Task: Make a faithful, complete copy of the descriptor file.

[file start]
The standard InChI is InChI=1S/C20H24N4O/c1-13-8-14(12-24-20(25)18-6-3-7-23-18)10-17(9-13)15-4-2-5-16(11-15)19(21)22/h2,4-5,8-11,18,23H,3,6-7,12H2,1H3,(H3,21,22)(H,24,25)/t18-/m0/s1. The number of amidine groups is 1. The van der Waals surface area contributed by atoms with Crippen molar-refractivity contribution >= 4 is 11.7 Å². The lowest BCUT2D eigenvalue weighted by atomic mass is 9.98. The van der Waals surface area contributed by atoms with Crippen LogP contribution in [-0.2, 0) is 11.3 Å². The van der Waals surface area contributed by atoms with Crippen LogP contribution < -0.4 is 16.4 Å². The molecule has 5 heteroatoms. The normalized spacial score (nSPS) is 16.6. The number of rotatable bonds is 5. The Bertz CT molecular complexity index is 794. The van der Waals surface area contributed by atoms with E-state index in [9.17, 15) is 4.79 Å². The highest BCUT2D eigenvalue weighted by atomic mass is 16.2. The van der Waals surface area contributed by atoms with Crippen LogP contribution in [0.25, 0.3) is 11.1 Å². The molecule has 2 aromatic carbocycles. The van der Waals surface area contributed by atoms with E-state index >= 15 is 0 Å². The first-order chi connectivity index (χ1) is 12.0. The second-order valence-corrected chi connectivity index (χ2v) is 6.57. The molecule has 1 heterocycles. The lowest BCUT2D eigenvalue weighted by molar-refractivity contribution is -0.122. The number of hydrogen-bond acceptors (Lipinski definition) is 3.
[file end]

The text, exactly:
The standard InChI is InChI=1S/C20H24N4O/c1-13-8-14(12-24-20(25)18-6-3-7-23-18)10-17(9-13)15-4-2-5-16(11-15)19(21)22/h2,4-5,8-11,18,23H,3,6-7,12H2,1H3,(H3,21,22)(H,24,25)/t18-/m0/s1. The number of amidine groups is 1. The van der Waals surface area contributed by atoms with Crippen molar-refractivity contribution >= 4 is 11.7 Å². The lowest BCUT2D eigenvalue weighted by atomic mass is 9.98. The van der Waals surface area contributed by atoms with Crippen LogP contribution in [-0.2, 0) is 11.3 Å². The van der Waals surface area contributed by atoms with Crippen LogP contribution < -0.4 is 16.4 Å². The molecule has 5 heteroatoms. The normalized spacial score (nSPS) is 16.6. The number of rotatable bonds is 5. The Bertz CT molecular complexity index is 794. The van der Waals surface area contributed by atoms with E-state index in [9.17, 15) is 4.79 Å². The highest BCUT2D eigenvalue weighted by atomic mass is 16.2. The van der Waals surface area contributed by atoms with Crippen LogP contribution in [0.25, 0.3) is 11.1 Å². The molecule has 2 aromatic carbocycles. The van der Waals surface area contributed by atoms with E-state index >= 15 is 0 Å². The first-order chi connectivity index (χ1) is 12.0. The second-order valence-corrected chi connectivity index (χ2v) is 6.57. The molecule has 1 heterocycles. The lowest BCUT2D eigenvalue weighted by molar-refractivity contribution is -0.122. The number of hydrogen-bond acceptors (Lipinski definition) is 3.